French judges finish probe into attack that sparked Rwanda genocide

This file photo taken on Aug. 3, 1975 shows Rwandan president General Juvenal Habyarimana during a OUA (Organization of African Unity) summit in Kampala, Uganda. French anti-terror judges have ended an investigation into the missile attack on a plane that killed Habyarimana, sparking Rwanda's 1994 genocide, legal sources said on Thursday. (AFP)
Updated 21 December 2017
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French judges finish probe into attack that sparked Rwanda genocide

PARIS: French anti-terror judges have finished their investigation into the missile attack that sparked Rwanda’s 1994 genocide and will now decide whether to send the highly sensitive case to trial, legal sources said Thursday.
The missile strike on a plane near Kigali’s airport in April 1994 killed Rwandan President Juvenal Habyarimana, triggering 100 days of bloodshed that left an estimated 800,000 people dead, mostly members of the Tutsi minority.
The genocide has caused two decades of tension between Paris and Kigali, which accuses France of complicity in the killings through its support and military training for Habyarimana’s Hutu forces who carried out most of the slaughter.
The French probe over the missile attack — set up in 1998 because the plane crew were French — has pointed the finger at members of a Tutsi militia headed by current Rwandan President Paul Kagame.
Seven Tutsis have been charged in absentia by the French judges, including current Defense Minister James Kabarebe and Franck Nziza who allegedly fired the missile.
Having finished their probe, the judges will now await the opinion of the French prosecutor’s office on whether to take the case to trial and will then make a final decision at an unknown future date.
The Rwandan government has consistently blamed Hutu extremists for the assassination of Habyarimana, charging that they wanted to rid themselves of a president they considered too moderate.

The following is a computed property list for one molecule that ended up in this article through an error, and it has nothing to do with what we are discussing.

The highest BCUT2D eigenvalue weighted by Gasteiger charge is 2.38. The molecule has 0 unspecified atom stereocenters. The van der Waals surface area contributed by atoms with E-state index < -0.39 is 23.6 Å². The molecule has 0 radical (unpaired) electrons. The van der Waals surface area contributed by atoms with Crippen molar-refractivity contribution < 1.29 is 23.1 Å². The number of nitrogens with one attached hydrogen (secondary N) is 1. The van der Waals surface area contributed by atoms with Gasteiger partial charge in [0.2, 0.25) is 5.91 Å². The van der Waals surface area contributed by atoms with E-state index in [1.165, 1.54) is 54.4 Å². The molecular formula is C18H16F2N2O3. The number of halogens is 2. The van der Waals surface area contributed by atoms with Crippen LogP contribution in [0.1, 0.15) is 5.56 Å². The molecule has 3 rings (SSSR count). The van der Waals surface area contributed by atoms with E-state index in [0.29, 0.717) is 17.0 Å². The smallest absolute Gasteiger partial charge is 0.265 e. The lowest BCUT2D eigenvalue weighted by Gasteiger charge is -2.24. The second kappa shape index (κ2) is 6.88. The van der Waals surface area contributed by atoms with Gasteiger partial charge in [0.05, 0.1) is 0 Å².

Diplomatic ties broke down altogether between France and Rwanda for three years from 2006 when France sought the arrest of nine suspects, including the seven who have since been charged.
Relations recovered slowly in the years up to 2014 when French judges declared they had completed their investigation a first time.
But tensions resurfaced the same year when Kagame repeated accusations that French soldiers had been involved in the genocide and the relationship nosedived again in October last year when the investigating judges re-activated their probe.
They said they wanted to question dissident Faustin Kayumba Nyamwasa, who has accused Kagame of being behind the missile attack, but South Africa — where he has refugee status — has refused permission for them to question him via videolink, sources told AFP.
Everyone onboard Habyarimana’s plane was killed in the surface-to-air missile attack, including Burundi’s President Cyprien Ntaryamira, who was on his way back from peace talks in Tanzania.
France at the time of the genocide was a major backer of the Hutus, and a new report commissioned by the Rwandan government this month repeated accusations that Paris wilfully ignored signs of a looming genocide.
Kigali launched an inquiry last year into the role of 20 French officials in the butchery.
Kagame’s government has further accused France for years of dragging its heels on prosecuting genocide suspects who fled there.
A man accused of transporting militiamen to the scene of a massacre in western Kibuye is set to face court in the third such trial in France, though the hearings have been suspended pending an appeal.
Kagame held rare talks in New York in September with France’s President Emmanuel Macron, who has since pledged to turn a page on a history of French meddling in francophone Africa.
In 2015, his predecessor Francois Hollande announced the declassification of French archives for the period covering the genocide, in what was considered a strong gesture on the 21st anniversary of the start of the killing.